Mauritania, officially the Islamic Republic of Mauritania, country in
northwestern Africa. It is bounded on the north by Western Sahara and Algeria,
on the east by Mali, on the south by Mali and Senegal, and on the west
by the Atlantic Ocean. The country has a total area of 1,031,000 sq km
(398,000 sq mi).
II. Land and Resources
With the exception of a narrow strip in the south along the Sénégal
River, the country lies entirely within the Sahara. The elevation varies
from 150 m (500 ft) in the southwest to 460 m (1,500 ft) in the northeast.
Daytime temperatures in much of the country reach 38° C (100° F)
for more than six months of the year, but the nights are cool. Annual rainfall
varies from less than 130 mm (less than 5 in) in the north to 660 mm (26
in) in the Sénégal Valley.
A. Natural Resources
The most important resource of Mauritania is its large deposits of iron
ore located in the Fdérik area. Other mineral resources of the country
include deposits of phosphates, sulfur, copper, and gypsum.
B. Plants and Animals
Upper Mauritania has little plant life and few animals. In the south,
however, in a belt of steppe with trees of the genera Acacia and Commiphoa,
lions and monkeys are found.
Two-fifths of the population is of mixed Moor and black African heritage.
Another 30 percent of Mauritania's people are Moors (of mixed Arab and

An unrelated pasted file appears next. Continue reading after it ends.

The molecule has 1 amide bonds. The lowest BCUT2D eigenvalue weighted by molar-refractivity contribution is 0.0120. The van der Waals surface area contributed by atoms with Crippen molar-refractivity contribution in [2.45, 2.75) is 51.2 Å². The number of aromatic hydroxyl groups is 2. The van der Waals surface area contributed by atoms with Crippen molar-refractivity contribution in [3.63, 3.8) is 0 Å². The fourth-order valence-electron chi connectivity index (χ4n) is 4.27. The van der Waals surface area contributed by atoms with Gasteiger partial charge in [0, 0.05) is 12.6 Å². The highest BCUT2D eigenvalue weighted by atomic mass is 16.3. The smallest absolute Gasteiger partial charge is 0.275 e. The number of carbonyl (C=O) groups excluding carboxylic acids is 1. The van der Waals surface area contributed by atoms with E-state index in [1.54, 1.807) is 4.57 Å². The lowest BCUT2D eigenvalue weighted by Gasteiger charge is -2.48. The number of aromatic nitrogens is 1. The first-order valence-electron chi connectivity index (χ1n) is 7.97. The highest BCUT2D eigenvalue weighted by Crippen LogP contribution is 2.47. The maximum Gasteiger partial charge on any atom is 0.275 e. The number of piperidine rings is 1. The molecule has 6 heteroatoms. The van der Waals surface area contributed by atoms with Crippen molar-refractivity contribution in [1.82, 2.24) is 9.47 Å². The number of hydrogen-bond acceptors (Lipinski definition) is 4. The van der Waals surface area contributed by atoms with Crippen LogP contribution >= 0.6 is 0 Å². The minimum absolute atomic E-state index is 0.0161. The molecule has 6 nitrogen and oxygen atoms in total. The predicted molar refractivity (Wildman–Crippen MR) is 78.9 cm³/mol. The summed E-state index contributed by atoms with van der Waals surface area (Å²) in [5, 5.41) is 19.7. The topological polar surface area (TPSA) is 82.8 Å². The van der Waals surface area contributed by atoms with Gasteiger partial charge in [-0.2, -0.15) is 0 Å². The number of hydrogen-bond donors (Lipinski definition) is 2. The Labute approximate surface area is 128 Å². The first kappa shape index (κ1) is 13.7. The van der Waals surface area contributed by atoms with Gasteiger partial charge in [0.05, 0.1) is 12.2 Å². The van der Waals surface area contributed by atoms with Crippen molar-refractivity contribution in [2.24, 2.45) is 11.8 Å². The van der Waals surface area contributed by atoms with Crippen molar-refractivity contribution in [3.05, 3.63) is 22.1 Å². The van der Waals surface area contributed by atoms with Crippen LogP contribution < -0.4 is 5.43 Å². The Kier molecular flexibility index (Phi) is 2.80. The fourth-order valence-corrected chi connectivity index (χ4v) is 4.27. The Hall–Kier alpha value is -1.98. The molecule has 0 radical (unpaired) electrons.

Berber ancestry), many of whom lead nomadic existences. More than 90 percent
of the population lives in the southern quarter of the country. About 30
percent of the people are black African farmers, who are settled in the
A. Population Characteristics
According to the 1988 census, Mauritania had 1,864,236 inhabitants.
The 2000 estimated population was 2,660,155, giving the country an overall
population density of 3 persons per sq km (7 persons per sq mi).
B. Political Divisions and Principal Cities
Mauritania is divided into 12 regions, each administered by a council,
and 1 district, which encompasses the country's capital and largest city,
Nouakchott (population, 1996 estimate, 608,228). Other principal towns
are Kaédi (40,633), a farming center on the Sénégal,
Nouadhibou (88,313), a fishing center and seaport, the exports of which
include iron ore sent by rail from Fdérik, and Rosso (50,000).
C. Religion and Language
Islam, the state religion, is professed by nearly all of the people.
Arabic is the official language, and Poular, Wolof, and Soninke are recognized
as national languages.
The government of Mauritania attempts to provide free primary education.
The effort, however, has been hindered by the nomadic character of the
people. In 1996 some 83 percent of eligible children, or 312,700 pupils,
attended primary school. Just 16 percent of secondary school-aged children
were enrolled. Higher education is provided by the University of Nouakchott
(1981) and by a college of public administration, also in the capital.